Spelling mistakes aside, the reply was retweeted almost 10,000 times, and garnered over 200,000 likes. It even got the attention of both Rihanna and Nyong’o. The actress responded first, tweeting, “I’m down if you are @rihanna.” This prompted the Barbadian singer to comment back, “I’m in Pit’z.” This exchange was of course followed by the entire Internet collectively throwing its hands into the air in celebration. This playful back-and-forth between the two celebrities, this farfetched Twitter dream, started to blossom into something far more tangible when Ava Duvernay—director of Selma, 13th, and the upcoming film A Wrinkle in Time—saw fit to weigh in on the then-fictitious movie pitch. “Lights set. Camera’s up. Ready to call action for these #queens,” tweeted Duvernay, with an accompanying photo of Rihanna placing a crown atop her head, insinuating that she would helm the movie. Finally, to make the project seem one step closer to reality, comedian Issa Rae, creator and star of the HBO show Insecure, tweeted a GIF of a cat furiously typing on a keyboard, indicating that she would get to work on the script. Then in May of 2017, during the Cannes Film Festival, Netflix announced that this film would actually become a reality, with the streaming service itself as the distributor. More >>

Photo: Rihanna (left) and Lupita Nyong'o (right).

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Why we must stop the Texas bathroom ban  

By Julie Graves | June 16, 2017

Talking to people in my home state of Texas about policies related to gender identity often feels like screaming at a solid wall of concrete—especially when it comes to policies that curb the rights of transgender individuals. Yet this issue is a dire one: Members of the Texas legislature are currently trying to pass a bathroom bill (House Bill 2899) that would prohibit transgender people from using the bathroom that corresponds with their gender identity. This bill was already debated throughout the regular legislative session, but on June 6, Texas Governor Greg Abbott called a special session to revisit it in July.

This bill is nonsensical for many reasons. First, it protects people’s right to discriminate against transgender people based on the assumption that they will inevitably prey on people in the restroom of their choice. There is, of course, no statistical backing for this claim, which is the very basis of the bill. In fact, a study from the Williams Institute conducted in the Washington, DC area found that, if anyone needs protection in bathrooms, it’s trans individuals themselves: 70 percent of trans people reported experiencing harassment while using the restroom, according to that study. Yet Gov. Abbott defended this reasoning for the bill, telling a reporter that “At a minimum, we need a law that protects the privacy of our children in our public schools.” Clearly, if Gov. Abbott wanted to “protect” children in public schools, he would work to protect children who are the most likely to face discrimination in bathrooms: trans children. More >>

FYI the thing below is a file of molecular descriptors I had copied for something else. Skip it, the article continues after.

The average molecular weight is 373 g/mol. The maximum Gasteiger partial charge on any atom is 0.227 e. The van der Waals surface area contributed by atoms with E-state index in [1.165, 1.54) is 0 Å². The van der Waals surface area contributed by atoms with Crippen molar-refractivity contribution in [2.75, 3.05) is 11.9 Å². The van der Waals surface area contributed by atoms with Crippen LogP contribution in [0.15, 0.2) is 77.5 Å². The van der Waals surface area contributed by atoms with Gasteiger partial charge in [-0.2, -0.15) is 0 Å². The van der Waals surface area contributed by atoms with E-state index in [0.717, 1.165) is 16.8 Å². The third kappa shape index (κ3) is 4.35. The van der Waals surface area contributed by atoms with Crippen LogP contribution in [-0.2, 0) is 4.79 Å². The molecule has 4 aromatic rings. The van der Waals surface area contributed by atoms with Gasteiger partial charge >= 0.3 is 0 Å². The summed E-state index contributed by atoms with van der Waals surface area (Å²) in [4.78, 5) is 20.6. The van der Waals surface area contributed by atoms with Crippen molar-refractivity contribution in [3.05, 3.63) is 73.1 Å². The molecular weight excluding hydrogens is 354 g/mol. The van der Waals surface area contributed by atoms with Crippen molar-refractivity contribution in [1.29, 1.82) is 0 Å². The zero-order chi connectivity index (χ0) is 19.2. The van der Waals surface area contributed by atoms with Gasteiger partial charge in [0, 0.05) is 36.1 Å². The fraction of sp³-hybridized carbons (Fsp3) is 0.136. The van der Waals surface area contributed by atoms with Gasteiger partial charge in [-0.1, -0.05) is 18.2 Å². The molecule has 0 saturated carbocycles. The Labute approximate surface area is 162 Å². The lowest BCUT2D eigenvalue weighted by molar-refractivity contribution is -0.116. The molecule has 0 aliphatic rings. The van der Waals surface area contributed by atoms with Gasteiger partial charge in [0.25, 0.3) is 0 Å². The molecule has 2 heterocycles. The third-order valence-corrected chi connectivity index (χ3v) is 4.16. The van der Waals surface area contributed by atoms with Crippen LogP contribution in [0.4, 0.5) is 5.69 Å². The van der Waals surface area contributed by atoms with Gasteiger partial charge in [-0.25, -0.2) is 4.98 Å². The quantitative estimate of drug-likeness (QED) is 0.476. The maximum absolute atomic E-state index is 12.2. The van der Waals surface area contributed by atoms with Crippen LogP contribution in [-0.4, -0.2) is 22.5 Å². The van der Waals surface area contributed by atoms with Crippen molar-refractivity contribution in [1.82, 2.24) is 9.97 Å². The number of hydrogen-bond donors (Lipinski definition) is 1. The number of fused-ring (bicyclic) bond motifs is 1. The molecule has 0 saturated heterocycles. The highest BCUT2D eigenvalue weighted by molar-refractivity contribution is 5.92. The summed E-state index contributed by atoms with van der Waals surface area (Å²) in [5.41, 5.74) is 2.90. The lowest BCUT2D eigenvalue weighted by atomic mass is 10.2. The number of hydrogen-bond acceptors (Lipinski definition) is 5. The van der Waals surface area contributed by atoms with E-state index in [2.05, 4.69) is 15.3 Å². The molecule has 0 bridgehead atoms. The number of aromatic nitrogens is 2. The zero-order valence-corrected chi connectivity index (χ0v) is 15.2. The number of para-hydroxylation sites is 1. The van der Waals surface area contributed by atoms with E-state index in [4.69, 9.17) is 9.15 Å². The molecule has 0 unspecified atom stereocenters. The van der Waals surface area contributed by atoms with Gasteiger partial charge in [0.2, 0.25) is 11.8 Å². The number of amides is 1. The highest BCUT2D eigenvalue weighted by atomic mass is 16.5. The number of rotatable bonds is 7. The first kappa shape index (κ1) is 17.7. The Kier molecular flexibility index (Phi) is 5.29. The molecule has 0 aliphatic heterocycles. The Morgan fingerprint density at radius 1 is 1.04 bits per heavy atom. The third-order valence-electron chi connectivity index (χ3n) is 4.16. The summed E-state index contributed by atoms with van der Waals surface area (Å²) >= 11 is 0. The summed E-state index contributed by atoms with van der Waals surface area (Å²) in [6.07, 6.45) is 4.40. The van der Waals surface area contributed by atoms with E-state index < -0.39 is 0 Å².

Photo: Bathroom signs side-by-side with the women's sign on the left and the men's sign on the right.

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WMC Live #213: Ariel Levy, Emily Temple-Wood. (Original Airdate 6/18/2017)

Robin on the GOP baseball shooting, the censoring of Shakespeare, how Jim Crow inspired Hitler, and the tale of Maddie Runckles. Guests: Ariel Levy on why The Rules Do Not Apply; Emily Temple-Wood's F-You Project on women in science at Wikipedia. Listen here >>


This week WMC SheSource features experts on the terror attack in London where a man drove a van into Finsbury Park Mosque worshippers, Russia announcing that it will treat U.S. planes as a target following the U.S. shooting down a Syrian jet, the killing of 17-year-old Nabra Hussein near a Virginia mosque, the Philando Castile verdict and the police killing of Charleena Lyles, the special election in Georgia’s 6th Congressional District, the Supreme Court case that will decide whether gerrymandering is acceptable under the Constitution, and YouTube’s decision to take steps toward fighting online terror.

June 20th was World Refugee Day, which the UN describes as a day to “commemorate the strength, courage and perseverance of millions of refugees”. Here is a list of experts on refugee issues.

The Senate Health Care Bill was recently unveiled and promises to repeal and replace the Affordable Healthcare Act. Here is a list of experts on health policy, elderly healthcare, reproductive rights, children’s care, and medicine.